Dagestan official called on cinemas not to show “amoral films”
Head of Dagestan’s committee for freedom of conscience Magomed Abdurakhmanov has issued a statement advising the owners of local cinemas against screening “amoral movies”, Caucasian Knot reports.
He said they must understand that they are responsible for the spiritual development of Dagestan’s youth and should agree among themselves “a code of ethics regulating what films can or cannot be shown to broad public”.
“This statement should not be seen as an attempt to impose views on anyone, or set boundaries for what is right, or dictate a working format,” Abdurakhmanov said. “Rather it’s me asking cinema owners to turn their self-control on, to practice self-censorship and stop screening films that erode our society’s moral fiber, slant audiences’ sympathies towards criminals, propagate violence, drugs and alcoholism, encourage derogatory attitudes toward our religious and family values.”
As the text of the statement spread across Dagestan’s social media realms, some commentators pointed out its likeness to what Vladimir Putin said back when he was still the prime minister of Russia in 2011.
Just like Putin had done, Abdurakhmanov acknowledged the cinema’s “huge power to convince” and “to convey emotions”. Both said some movies were comparable to “the so-called tabloids”, noted that cinematography was “developing along with the scientific progress” and turning into “a new force for influencing minds and hearts”.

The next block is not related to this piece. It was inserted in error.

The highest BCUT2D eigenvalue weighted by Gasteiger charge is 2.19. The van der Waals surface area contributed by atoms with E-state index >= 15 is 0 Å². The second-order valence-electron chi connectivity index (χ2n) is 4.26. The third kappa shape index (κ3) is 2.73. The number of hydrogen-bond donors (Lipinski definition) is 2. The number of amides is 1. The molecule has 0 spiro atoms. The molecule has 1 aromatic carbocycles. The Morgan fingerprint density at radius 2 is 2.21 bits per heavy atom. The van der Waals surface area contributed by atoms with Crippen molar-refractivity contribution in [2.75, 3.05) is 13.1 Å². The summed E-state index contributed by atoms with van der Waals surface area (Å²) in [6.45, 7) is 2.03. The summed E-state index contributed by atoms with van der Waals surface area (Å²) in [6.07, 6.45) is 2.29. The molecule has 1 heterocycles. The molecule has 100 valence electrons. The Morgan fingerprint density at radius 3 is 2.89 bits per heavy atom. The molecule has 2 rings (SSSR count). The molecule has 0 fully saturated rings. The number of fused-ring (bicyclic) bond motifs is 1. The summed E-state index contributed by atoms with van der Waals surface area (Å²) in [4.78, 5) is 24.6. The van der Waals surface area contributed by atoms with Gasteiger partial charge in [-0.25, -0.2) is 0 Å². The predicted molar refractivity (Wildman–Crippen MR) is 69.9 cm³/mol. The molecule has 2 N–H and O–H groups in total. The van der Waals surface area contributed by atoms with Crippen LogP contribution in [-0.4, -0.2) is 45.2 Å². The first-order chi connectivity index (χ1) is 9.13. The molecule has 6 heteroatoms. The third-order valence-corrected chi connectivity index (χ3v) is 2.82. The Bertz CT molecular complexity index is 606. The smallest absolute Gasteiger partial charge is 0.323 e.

Putin, too, had urged self-control for cinema managers, and cited the USA’s Motion Picture Production Code of 1930 (Hays Code) as a positive example of having a code of ethics in place. This address of his is still available on Youtube, even though it’s been removed from the Russian government’s website.
This is not the first time someone has protested against what is described as “alien” culture in Dagestan. In February of 2015, local officials called for a boycott of the “Fifty Shades of Grey” erotic movie. In June of 2016, a placard was put up in the town of Kaspiisk that said listening to music was a sin. And in August of 2016, death threats were made in social networks against those who were going to attend the Holi Festival of Colors.